SEC East loaded with Saban disciples, but can they ever beat him?
HOOVER, Ala. – Let’s talk about the SEC East, which wallows around for three months and gets to send a team to the SEC Championship Game, where it plays the role of the Washington Generals facing the Harlem Globetrotters.
Who’s the favorite this year? Find a four-sided coin. There is parity in the East and, said Georgia’s Kirby Smart, “Parity is really good competition.”
Just not good enough to beat Alabama. Again. After all, not since Tim Tebow was at Florida, in 2008, has an SEC East team won the title.
The coaching roster in the SEC East is a fascinating one.
There is Tennessee’s Butch Jones. What’s the old line that every man knows how to cook a steak or run a hotel better than any other man? In Tennessee, add to that equation “coach football at UT.” He’s won nine games the past two years but he forgot to beat Vanderbilt last year and he forgot to exude enough warmth to melt butter. Those flaws buy him little grace from fans and media.
Derek Mason is the Vanderbilt coach. He impresses you as the sunny sort of guy who would remind you that so what if there’s six feet of water in the basement, that the roof remains flawless.
Barry Odom, who doesn’t exactly have the media making sure our recorder batteries are charged for his Wednesday morning SEC Media Days appearance, is at Missouri.
Mark Stoops is at Kentucky, part of the Stoops Family Coaching Clan, with his recently retired brother Mike, Ron Jr. and the recently retired Oklahoma head coach, Bob Stoops.
On the subject of family trees…
The rest of the SEC East is coached by Nick Saban disciples. They are Georgia’s Smart, Florida’s Jim McElwain and South Carolina’s Will Muschamp.
They are part of an ever blossoming Saban coaching tree, along with guys like Florida State’s Jimbo Fisher, the Cowboys’ Jason Garrett, Michigan State’s Mark D’Antonio and South Carolina’s Will Muschamp. (Saban, of course, having been an acorn not fallen far from the Bill Belichick tree.)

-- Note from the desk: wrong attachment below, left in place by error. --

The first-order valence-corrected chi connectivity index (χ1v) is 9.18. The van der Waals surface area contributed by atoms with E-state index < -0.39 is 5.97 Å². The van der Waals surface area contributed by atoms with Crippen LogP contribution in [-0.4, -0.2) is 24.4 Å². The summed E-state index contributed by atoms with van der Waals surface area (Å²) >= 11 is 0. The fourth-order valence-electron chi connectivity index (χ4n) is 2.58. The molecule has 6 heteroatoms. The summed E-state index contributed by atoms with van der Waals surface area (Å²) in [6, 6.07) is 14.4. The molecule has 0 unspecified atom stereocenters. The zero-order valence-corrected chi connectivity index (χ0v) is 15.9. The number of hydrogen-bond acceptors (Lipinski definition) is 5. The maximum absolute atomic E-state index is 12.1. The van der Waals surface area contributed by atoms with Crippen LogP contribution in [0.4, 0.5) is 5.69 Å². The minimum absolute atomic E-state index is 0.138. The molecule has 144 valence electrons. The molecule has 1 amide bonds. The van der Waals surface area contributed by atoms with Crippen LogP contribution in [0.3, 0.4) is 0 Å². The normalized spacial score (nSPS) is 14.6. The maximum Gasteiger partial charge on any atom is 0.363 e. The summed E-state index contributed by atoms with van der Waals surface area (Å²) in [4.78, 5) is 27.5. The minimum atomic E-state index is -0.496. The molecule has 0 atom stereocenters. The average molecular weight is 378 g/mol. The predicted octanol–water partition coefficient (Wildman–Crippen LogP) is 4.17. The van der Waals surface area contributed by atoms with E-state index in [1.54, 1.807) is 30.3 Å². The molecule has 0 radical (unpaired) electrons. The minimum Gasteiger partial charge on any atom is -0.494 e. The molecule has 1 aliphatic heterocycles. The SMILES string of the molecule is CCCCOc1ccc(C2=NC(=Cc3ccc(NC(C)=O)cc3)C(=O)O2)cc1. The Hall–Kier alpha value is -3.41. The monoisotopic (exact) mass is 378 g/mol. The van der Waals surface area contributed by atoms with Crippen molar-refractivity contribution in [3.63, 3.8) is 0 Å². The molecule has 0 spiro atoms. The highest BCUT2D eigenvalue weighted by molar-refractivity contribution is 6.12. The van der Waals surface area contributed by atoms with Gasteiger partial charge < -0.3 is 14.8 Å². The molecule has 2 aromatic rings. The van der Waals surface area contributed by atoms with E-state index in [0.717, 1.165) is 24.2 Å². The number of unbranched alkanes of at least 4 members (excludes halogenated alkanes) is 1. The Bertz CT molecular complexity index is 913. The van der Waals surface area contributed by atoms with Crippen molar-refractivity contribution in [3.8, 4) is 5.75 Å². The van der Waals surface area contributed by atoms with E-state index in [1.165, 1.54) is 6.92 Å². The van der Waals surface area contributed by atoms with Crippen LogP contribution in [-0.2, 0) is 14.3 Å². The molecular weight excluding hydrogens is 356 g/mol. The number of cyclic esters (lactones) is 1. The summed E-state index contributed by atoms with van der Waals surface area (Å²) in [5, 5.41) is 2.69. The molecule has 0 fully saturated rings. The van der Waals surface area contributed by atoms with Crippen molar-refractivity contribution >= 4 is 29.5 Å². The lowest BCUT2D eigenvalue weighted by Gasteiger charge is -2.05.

McElwain replaced Muschamp at Florida, the latter seeming somewhat overwhelmed by his position and going 4-8 and 7-5 his last two years after an 11-2 sophomore season.
That was Muschamp’s first head coaching gig, just as this is for Smart. They’re both steeped in Southern football. They seem heavily influenced by Saban.
Then again, so do a lot of coaches these days. They’ve taken the latitude to become more controlling and less media-friendly, much as another generation of coaches sought to master the poor-mouthing of Saban’s predecessor, one Paul W. “Bear” Bryant.
McElwain doesn’t fit the mold. First, he ain’t from ‘round here. He’s a native Montanan, and more than a couple of times reminded us of his Montana mountain home.
(He, too, was influenced by a bear. “Truth is,” he told us, “it ran through the breezeway of the cabin, and it looked hungry. But I’m not sure who was more scared, us or him, you know?”)
McElwain brought to Florida three years’ previous experience as a head coach, going 22-16 at Colorado State after four years at Alabama as offensive coordinator. He was an important piece in Tuscaloosa, heavily influencing QBs like Greg McElroy and AJ McCarron.
Said Saban last year, “He did a fabulous job for us.”
You might not necessarily hear similar reviews of offensive coordinators. (See under, Kiffin, Lane.)
McElwain is self-effacing and interesting. He can take a fun jab and give one back. At 55, he got a few more miles on the odometer than Smart (41) and Muschamp (45) and that helps his demeanor.
What McElwain has seems to know best of the three is this:
You must try to win like Coach Saban. But you better coach like yourself.
Mark McCarter, a four-time Alabama Sports Writer of the Year and a reporter and columnist for 35-plus years, is a special contributor for WHNT.com at the 2017 SEC Media Days. Follow his columns and live blogs this week on WHNT.com.